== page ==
A combination of virtual reality technology and 3D motion capture could help physical therapy patients successfully complete their exercises at home, researchers report.
Currently prescribed physiotherapy often requires patients to complete regular exercises at home. Outside of the clinic, however, patients rarely receive any guidance other than a leaflet of sketches or static photographs to instruct them how to complete their exercises.
This leads to poor adherence, with patients becoming anxious about not doing exercises correctly or simply becoming bored because of the repetitiveness of the movements.
The advent of consumer virtual reality technology combined with 3D motion capture allows real movements to accurately translate onto an avatar that users can view in a virtual environment. Researchers are investigating whether this technology can provide guidance to physiotherapy patients via a virtual physiotherapist in the home to demonstrate the prescribed exercises.
To investigate whether people could accurately coordinate and follow the movements of an avatar in a virtual environment, researchers asked participants to step in time with an avatar viewed through a VR headset.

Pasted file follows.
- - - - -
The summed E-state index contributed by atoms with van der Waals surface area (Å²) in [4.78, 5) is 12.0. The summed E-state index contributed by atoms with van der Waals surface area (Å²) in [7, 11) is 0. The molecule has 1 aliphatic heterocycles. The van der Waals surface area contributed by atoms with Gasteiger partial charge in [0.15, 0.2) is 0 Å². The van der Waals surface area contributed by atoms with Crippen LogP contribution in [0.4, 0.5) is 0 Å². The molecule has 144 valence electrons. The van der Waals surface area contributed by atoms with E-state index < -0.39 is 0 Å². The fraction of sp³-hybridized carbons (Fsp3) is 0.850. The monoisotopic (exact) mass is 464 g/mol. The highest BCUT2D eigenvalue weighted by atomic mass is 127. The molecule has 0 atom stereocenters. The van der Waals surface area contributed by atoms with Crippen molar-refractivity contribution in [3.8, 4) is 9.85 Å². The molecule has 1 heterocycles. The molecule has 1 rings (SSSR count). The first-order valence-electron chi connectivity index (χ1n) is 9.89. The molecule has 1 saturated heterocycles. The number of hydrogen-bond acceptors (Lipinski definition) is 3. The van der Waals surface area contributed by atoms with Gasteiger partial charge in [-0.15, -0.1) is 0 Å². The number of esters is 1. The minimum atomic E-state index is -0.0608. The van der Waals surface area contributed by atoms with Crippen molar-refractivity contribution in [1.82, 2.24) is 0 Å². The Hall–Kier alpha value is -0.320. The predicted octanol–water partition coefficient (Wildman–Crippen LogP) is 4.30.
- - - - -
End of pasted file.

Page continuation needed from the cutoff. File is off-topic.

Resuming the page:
Unknown to the participants, the researchers subtly slowed down or sped up one of the avatar’s steps, such that the participants would have to correct their own stepping movement to stay in time. The researchers then measured the effect this correction had on their step timing and synchronization with the avatar.
“If participants were observed to correct their own stepping to stay in time with the avatar, we knew they were able to accurately follow the movements they were observing,” says lead author Omar Khan from Warwick Manufacturing Group (WMG) at the University of Warwick.
“We found that participants struggled to keep in time if only visual information was present. However, when we added realistic footstep sounds in addition to the visual information, the more realistic multisensory information allowed participants to accurately follow the avatar.”
“There is huge potential for consumer VR technologies to be used for both providing guidance to physiotherapy exercises, but also to make the exercises more interesting. This study has focused on the crucial question of how well people can follow a virtual guide,” says Mark Elliott, principal investigator of the project at WMG.
“Our work and digitally-enabled technological solution can underpin transformative health innovations to impact the field of physiotherapy, and have a direct benefit to patients’ rehabilitation,” says coauthor Theo Arvanitis, director of the Institute of Digital Healthcare.
“We now plan to investigate other types of movements working closely in partnership with physiotherapists, to establish the areas of physiotherapy that will benefit most from this technology.”
The paper appears in PLOS ONE.
Source: University of Warwick